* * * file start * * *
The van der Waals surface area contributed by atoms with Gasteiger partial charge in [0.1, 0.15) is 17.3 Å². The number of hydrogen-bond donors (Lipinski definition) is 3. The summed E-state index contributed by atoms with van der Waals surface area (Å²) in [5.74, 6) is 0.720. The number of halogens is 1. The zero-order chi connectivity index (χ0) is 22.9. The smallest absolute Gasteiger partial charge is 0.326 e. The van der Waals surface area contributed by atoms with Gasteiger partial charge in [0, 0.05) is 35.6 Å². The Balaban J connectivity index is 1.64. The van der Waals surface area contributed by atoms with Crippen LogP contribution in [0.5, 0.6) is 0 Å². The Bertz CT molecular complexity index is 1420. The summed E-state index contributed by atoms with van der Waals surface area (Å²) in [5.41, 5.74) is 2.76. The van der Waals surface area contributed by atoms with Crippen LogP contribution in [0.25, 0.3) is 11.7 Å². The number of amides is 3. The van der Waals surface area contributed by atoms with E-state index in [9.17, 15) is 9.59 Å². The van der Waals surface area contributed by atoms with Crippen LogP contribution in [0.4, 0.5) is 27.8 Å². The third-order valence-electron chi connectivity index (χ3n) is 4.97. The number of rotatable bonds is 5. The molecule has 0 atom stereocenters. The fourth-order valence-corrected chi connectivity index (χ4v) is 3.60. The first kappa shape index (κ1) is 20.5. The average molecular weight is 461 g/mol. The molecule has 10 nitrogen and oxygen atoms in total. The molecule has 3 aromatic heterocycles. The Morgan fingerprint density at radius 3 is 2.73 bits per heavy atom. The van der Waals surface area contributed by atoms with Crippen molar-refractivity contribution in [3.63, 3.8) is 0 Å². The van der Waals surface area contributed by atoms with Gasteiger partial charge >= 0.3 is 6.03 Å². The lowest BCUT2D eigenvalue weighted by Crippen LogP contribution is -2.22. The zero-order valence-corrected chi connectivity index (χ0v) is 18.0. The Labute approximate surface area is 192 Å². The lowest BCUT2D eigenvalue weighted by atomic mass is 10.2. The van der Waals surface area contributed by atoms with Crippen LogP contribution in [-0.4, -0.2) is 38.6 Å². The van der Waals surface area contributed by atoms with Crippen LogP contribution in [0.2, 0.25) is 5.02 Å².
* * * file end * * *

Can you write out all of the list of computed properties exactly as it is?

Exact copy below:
The van der Waals surface area contributed by atoms with Gasteiger partial charge in [0.1, 0.15) is 17.3 Å². The number of hydrogen-bond donors (Lipinski definition) is 3. The summed E-state index contributed by atoms with van der Waals surface area (Å²) in [5.74, 6) is 0.720. The number of halogens is 1. The zero-order chi connectivity index (χ0) is 22.9. The smallest absolute Gasteiger partial charge is 0.326 e. The van der Waals surface area contributed by atoms with Gasteiger partial charge in [0, 0.05) is 35.6 Å². The Balaban J connectivity index is 1.64. The van der Waals surface area contributed by atoms with Crippen LogP contribution in [0.5, 0.6) is 0 Å². The Bertz CT molecular complexity index is 1420. The summed E-state index contributed by atoms with van der Waals surface area (Å²) in [5.41, 5.74) is 2.76. The van der Waals surface area contributed by atoms with Crippen LogP contribution in [0.25, 0.3) is 11.7 Å². The number of amides is 3. The van der Waals surface area contributed by atoms with E-state index in [9.17, 15) is 9.59 Å². The van der Waals surface area contributed by atoms with Crippen LogP contribution in [0.4, 0.5) is 27.8 Å². The third-order valence-electron chi connectivity index (χ3n) is 4.97. The number of rotatable bonds is 5. The molecule has 0 atom stereocenters. The fourth-order valence-corrected chi connectivity index (χ4v) is 3.60. The first kappa shape index (κ1) is 20.5. The average molecular weight is 461 g/mol. The molecule has 10 nitrogen and oxygen atoms in total. The molecule has 3 aromatic heterocycles. The Morgan fingerprint density at radius 3 is 2.73 bits per heavy atom. The van der Waals surface area contributed by atoms with Crippen molar-refractivity contribution in [3.63, 3.8) is 0 Å². The van der Waals surface area contributed by atoms with Gasteiger partial charge >= 0.3 is 6.03 Å². The lowest BCUT2D eigenvalue weighted by Crippen LogP contribution is -2.22. The zero-order valence-corrected chi connectivity index (χ0v) is 18.0. The Labute approximate surface area is 192 Å². The lowest BCUT2D eigenvalue weighted by atomic mass is 10.2. The van der Waals surface area contributed by atoms with Crippen LogP contribution in [-0.4, -0.2) is 38.6 Å². The van der Waals surface area contributed by atoms with Crippen LogP contribution in [0.2, 0.25) is 5.02 Å².